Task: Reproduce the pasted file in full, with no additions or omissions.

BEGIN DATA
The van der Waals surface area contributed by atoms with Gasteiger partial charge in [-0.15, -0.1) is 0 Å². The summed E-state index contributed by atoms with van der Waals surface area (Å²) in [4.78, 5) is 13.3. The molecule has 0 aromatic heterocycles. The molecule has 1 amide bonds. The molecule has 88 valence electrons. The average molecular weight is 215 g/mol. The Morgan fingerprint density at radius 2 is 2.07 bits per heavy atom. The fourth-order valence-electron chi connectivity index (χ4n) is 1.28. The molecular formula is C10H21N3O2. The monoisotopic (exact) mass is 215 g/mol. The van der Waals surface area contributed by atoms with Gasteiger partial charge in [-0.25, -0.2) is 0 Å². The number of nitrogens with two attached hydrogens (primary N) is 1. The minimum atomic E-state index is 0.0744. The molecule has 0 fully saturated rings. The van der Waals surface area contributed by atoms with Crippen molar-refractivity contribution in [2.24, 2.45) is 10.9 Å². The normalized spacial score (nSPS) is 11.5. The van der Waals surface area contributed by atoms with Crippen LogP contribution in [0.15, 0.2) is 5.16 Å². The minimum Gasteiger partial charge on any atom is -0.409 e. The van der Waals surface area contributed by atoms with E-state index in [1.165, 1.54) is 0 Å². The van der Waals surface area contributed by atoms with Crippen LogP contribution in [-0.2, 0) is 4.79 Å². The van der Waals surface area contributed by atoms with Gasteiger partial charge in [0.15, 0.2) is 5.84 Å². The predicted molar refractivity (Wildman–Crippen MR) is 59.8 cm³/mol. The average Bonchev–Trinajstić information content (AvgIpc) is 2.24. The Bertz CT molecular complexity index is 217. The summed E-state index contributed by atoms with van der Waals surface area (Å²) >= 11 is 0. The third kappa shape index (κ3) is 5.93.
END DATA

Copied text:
The van der Waals surface area contributed by atoms with Gasteiger partial charge in [-0.15, -0.1) is 0 Å². The summed E-state index contributed by atoms with van der Waals surface area (Å²) in [4.78, 5) is 13.3. The molecule has 0 aromatic heterocycles. The molecule has 1 amide bonds. The molecule has 88 valence electrons. The average molecular weight is 215 g/mol. The Morgan fingerprint density at radius 2 is 2.07 bits per heavy atom. The fourth-order valence-electron chi connectivity index (χ4n) is 1.28. The molecular formula is C10H21N3O2. The monoisotopic (exact) mass is 215 g/mol. The van der Waals surface area contributed by atoms with Gasteiger partial charge in [-0.25, -0.2) is 0 Å². The number of nitrogens with two attached hydrogens (primary N) is 1. The minimum atomic E-state index is 0.0744. The molecule has 0 fully saturated rings. The van der Waals surface area contributed by atoms with Crippen molar-refractivity contribution in [2.24, 2.45) is 10.9 Å². The normalized spacial score (nSPS) is 11.5. The van der Waals surface area contributed by atoms with Crippen LogP contribution in [0.15, 0.2) is 5.16 Å². The minimum Gasteiger partial charge on any atom is -0.409 e. The van der Waals surface area contributed by atoms with E-state index in [1.165, 1.54) is 0 Å². The van der Waals surface area contributed by atoms with Crippen LogP contribution in [-0.2, 0) is 4.79 Å². The van der Waals surface area contributed by atoms with Gasteiger partial charge in [0.15, 0.2) is 5.84 Å². The predicted molar refractivity (Wildman–Crippen MR) is 59.8 cm³/mol. The average Bonchev–Trinajstić information content (AvgIpc) is 2.24. The Bertz CT molecular complexity index is 217. The summed E-state index contributed by atoms with van der Waals surface area (Å²) >= 11 is 0. The third kappa shape index (κ3) is 5.93.